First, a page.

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printerfan

Better Extruder for UMO?

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I have an Ultimaker Original with upgraded extruder, but about every 4th or 5th print the my print fails due to the extruder chewing up the filament, thus the extruder drive no longer has a grip on the filament to drive it through the bowden tube.

Am I doing something wrong like having it too tight around the filament?

Are there printable upgrades that are better than the upgraded UMO extruder?

 

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I've found the UMO feeder to be fairly reliable. If you are getting chewing, it could be due to a few reasons:

Printing too cold

Printing too fast

Printing too cold and fast.

Filament might be too large. Measure with calipers, needs to be 2.85 or thereabouts. If it is more than 3mm, it can jam. Measure it at different spots as well as at different angles around the filament in case the filament is oval.

Nozzle could be partially clogged.

The plastic insulating elements in the nozzle are deformed from too much heat.

The feeder pressure is too high squishing the filament into more of an oval and the oval shape at it's widest part is wider than 3mm.

If the feeder pressure is too low.

In my experience, it has been too cold or too fast or both and occasionally it has been a clogged nozzle.

 

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Oh and one last thing. Sometimes depending on the material, one of the factors above was temporary such as temp and speed but it caused grinding. This causes the knurled bolt to be packed with ground material which made additional grinding/slippage more likely at only slightly too cold or slightly too fast printing.

 

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I am printing with Ultimaker brand filament, 30 mm/s, 220 degrees Fahrenheit nozzle temperature, 54-57 degrees Fahrenheit room temperature. So I think that rules out a lot, what is left is partially clogged nozzle, deformed nozzle elements, and feeder pressure is too high.

How narrow down which of the above 3 is the cause? I think maybe I pull the feeder latch too tight, but I am not sure what is too tight and what is just right?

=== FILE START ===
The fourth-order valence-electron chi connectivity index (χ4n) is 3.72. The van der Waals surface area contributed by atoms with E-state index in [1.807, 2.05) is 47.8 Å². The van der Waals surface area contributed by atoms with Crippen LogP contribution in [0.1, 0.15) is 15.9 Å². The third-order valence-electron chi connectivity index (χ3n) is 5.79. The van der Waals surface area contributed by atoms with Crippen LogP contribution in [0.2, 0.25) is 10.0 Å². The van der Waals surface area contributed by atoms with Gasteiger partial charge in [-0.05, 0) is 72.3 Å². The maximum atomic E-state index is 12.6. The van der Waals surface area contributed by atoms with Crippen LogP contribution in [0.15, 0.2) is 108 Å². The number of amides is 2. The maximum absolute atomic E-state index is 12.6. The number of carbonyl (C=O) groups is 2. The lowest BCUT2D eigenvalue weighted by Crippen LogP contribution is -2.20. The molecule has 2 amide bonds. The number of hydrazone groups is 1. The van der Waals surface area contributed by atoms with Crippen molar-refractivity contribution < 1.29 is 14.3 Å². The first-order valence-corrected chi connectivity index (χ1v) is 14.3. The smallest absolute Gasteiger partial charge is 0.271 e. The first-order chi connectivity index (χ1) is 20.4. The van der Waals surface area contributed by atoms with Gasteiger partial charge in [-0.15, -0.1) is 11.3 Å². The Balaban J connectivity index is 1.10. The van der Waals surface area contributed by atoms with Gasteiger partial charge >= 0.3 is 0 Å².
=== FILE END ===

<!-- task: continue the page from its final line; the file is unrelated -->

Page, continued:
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That nozzle temp better be 220C, not F. :???:

Have you tried running filament through with the bowden disconnected from the hot end? If not, do this to reduce some of the variables. Put some resistance on the filament with your fingers. See how much it takes to create grinding. Then try pushing some filament manually through the hot end and see what resistance is there. See if you can get a good line that way, or if there is evidence of a clog.

 

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Yes, I meant Celsius for the Printer, but Fahrenheit for room temperature, American habit. ;)

I am able to manually push filament through the hot end, doesn't seem like too much resistance. Even with the bowden tube on, I can still move the filament up and down using only my pinky finger and thumb grasping the filament, albeit with some mild resistance.

 

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some filament is duff - check other filament types.

For tightness I open it up all the way, and then tighen it until I can't pull it out with light finger pressure - i.e. not very tight at all.

If temp is good, nozzle clear then it does not take much push to get everything to work.

I have some filament that was good but now prints for about 3 hours before it cloggs, reduces flow and goes fluffy. I know it is the filament because I have cleaned, put it back in repeat - same thing, whereas when I clean, put in different filament - all good for 12 hours +

It seems on year old filament this can happen - so now I prototype in old filament and keep my stocks lower. End up with some fun prototypes :)

 

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Sounds more and more like a partially clogged nozzle.

Get the printer up to temperature and unlatch the pressure arm and see how much pressure it takes to extrude...

Also check out the atomic cleaning method which is basically allowing the filament to cool down to near glass temperature and then pulling it back out.

https://www.google.com/webhp?#q=site:umforum.ultimaker.com+atomic+cleaning+method

Also note that proper leveling is critical to prevent grinding on the first layer. Too little distance from the nozzle to the bed will prevent extruding and build up pressure until the feeder can't feed any more filament.

 

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If you are as strong as me then pulling as hard as you can won't damage the bowden or anything. But a good rule of thumb would be 10 to 20 pounds should be enough. If it comes out with less than 5 pounds pulling force nozzle was too hot. If it takes more than 20 pounds force, heat it up 5C to 95C. Wait 10 seconds and try again. If you still can't do it after 30 seconds at 100C then something is wrong with your heater. Or you have strange filament that needs to be printed hotter than normal PLA.

 

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too hard to pull can also mean deformed teflon insulator in the hot end. the part inside the PEEK touching the brass extender can get deformed if you've printed things like ABS or XT. filament starts to get in and trying to pull out the filament during clean takes a lot of force. it might also be the cause of the op's problem.

 

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